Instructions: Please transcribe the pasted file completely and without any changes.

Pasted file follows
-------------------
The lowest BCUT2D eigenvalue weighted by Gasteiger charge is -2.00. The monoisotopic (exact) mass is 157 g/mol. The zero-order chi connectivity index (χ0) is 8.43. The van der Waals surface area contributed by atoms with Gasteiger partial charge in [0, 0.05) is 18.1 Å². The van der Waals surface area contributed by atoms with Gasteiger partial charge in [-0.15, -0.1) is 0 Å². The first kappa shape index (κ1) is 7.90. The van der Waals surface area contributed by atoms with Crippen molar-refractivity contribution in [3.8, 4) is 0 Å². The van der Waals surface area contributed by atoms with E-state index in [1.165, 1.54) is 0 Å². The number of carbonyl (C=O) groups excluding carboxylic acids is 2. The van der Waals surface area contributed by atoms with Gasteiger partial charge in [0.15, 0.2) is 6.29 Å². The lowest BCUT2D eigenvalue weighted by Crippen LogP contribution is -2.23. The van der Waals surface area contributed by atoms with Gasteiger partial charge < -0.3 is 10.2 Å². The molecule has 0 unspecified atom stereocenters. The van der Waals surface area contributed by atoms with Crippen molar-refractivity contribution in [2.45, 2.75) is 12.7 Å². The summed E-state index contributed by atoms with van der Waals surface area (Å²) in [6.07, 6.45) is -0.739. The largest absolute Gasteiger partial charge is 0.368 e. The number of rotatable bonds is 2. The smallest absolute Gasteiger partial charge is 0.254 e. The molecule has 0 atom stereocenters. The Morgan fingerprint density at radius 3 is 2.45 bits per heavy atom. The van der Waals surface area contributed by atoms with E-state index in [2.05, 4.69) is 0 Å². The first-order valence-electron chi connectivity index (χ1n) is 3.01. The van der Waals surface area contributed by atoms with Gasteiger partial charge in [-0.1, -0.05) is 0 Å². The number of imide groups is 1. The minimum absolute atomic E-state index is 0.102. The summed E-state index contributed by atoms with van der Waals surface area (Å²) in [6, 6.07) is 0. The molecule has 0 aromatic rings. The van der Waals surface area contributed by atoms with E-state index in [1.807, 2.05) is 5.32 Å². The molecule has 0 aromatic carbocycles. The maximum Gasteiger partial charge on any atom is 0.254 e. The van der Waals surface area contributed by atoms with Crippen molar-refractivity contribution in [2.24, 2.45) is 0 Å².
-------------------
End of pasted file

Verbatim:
The lowest BCUT2D eigenvalue weighted by Gasteiger charge is -2.00. The monoisotopic (exact) mass is 157 g/mol. The zero-order chi connectivity index (χ0) is 8.43. The van der Waals surface area contributed by atoms with Gasteiger partial charge in [0, 0.05) is 18.1 Å². The van der Waals surface area contributed by atoms with Gasteiger partial charge in [-0.15, -0.1) is 0 Å². The first kappa shape index (κ1) is 7.90. The van der Waals surface area contributed by atoms with Crippen molar-refractivity contribution in [3.8, 4) is 0 Å². The van der Waals surface area contributed by atoms with E-state index in [1.165, 1.54) is 0 Å². The number of carbonyl (C=O) groups excluding carboxylic acids is 2. The van der Waals surface area contributed by atoms with Gasteiger partial charge in [0.15, 0.2) is 6.29 Å². The lowest BCUT2D eigenvalue weighted by Crippen LogP contribution is -2.23. The van der Waals surface area contributed by atoms with Gasteiger partial charge < -0.3 is 10.2 Å². The molecule has 0 unspecified atom stereocenters. The van der Waals surface area contributed by atoms with Crippen molar-refractivity contribution in [2.45, 2.75) is 12.7 Å². The summed E-state index contributed by atoms with van der Waals surface area (Å²) in [6.07, 6.45) is -0.739. The largest absolute Gasteiger partial charge is 0.368 e. The number of rotatable bonds is 2. The smallest absolute Gasteiger partial charge is 0.254 e. The molecule has 0 atom stereocenters. The Morgan fingerprint density at radius 3 is 2.45 bits per heavy atom. The van der Waals surface area contributed by atoms with E-state index in [2.05, 4.69) is 0 Å². The first-order valence-electron chi connectivity index (χ1n) is 3.01. The van der Waals surface area contributed by atoms with Gasteiger partial charge in [-0.1, -0.05) is 0 Å². The number of imide groups is 1. The minimum absolute atomic E-state index is 0.102. The summed E-state index contributed by atoms with van der Waals surface area (Å²) in [6, 6.07) is 0. The molecule has 0 aromatic rings. The van der Waals surface area contributed by atoms with E-state index in [1.807, 2.05) is 5.32 Å². The molecule has 0 aromatic carbocycles. The maximum Gasteiger partial charge on any atom is 0.254 e. The van der Waals surface area contributed by atoms with Crippen molar-refractivity contribution in [2.24, 2.45) is 0 Å².